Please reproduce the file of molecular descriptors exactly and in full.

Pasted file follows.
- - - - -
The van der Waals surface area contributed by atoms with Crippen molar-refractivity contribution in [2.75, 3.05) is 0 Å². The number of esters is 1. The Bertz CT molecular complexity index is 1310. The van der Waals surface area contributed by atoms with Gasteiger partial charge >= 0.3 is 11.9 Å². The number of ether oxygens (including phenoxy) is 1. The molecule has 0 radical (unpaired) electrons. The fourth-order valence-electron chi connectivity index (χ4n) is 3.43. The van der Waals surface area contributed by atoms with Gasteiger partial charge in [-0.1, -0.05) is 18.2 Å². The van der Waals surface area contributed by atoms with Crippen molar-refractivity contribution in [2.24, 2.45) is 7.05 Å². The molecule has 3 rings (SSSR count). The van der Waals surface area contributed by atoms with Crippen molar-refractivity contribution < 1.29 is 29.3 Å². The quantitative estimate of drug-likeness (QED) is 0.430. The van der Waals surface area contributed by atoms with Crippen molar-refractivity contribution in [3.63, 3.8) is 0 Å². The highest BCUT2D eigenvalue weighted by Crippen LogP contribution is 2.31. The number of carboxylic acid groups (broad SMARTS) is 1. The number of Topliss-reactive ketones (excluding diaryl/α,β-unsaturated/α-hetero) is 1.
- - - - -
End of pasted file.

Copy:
The van der Waals surface area contributed by atoms with Crippen molar-refractivity contribution in [2.75, 3.05) is 0 Å². The number of esters is 1. The Bertz CT molecular complexity index is 1310. The van der Waals surface area contributed by atoms with Gasteiger partial charge >= 0.3 is 11.9 Å². The number of ether oxygens (including phenoxy) is 1. The molecule has 0 radical (unpaired) electrons. The fourth-order valence-electron chi connectivity index (χ4n) is 3.43. The van der Waals surface area contributed by atoms with Gasteiger partial charge in [-0.1, -0.05) is 18.2 Å². The van der Waals surface area contributed by atoms with Crippen molar-refractivity contribution in [2.24, 2.45) is 7.05 Å². The molecule has 3 rings (SSSR count). The van der Waals surface area contributed by atoms with Crippen molar-refractivity contribution < 1.29 is 29.3 Å². The quantitative estimate of drug-likeness (QED) is 0.430. The van der Waals surface area contributed by atoms with Crippen molar-refractivity contribution in [3.63, 3.8) is 0 Å². The highest BCUT2D eigenvalue weighted by Crippen LogP contribution is 2.31. The number of carboxylic acid groups (broad SMARTS) is 1. The number of Topliss-reactive ketones (excluding diaryl/α,β-unsaturated/α-hetero) is 1.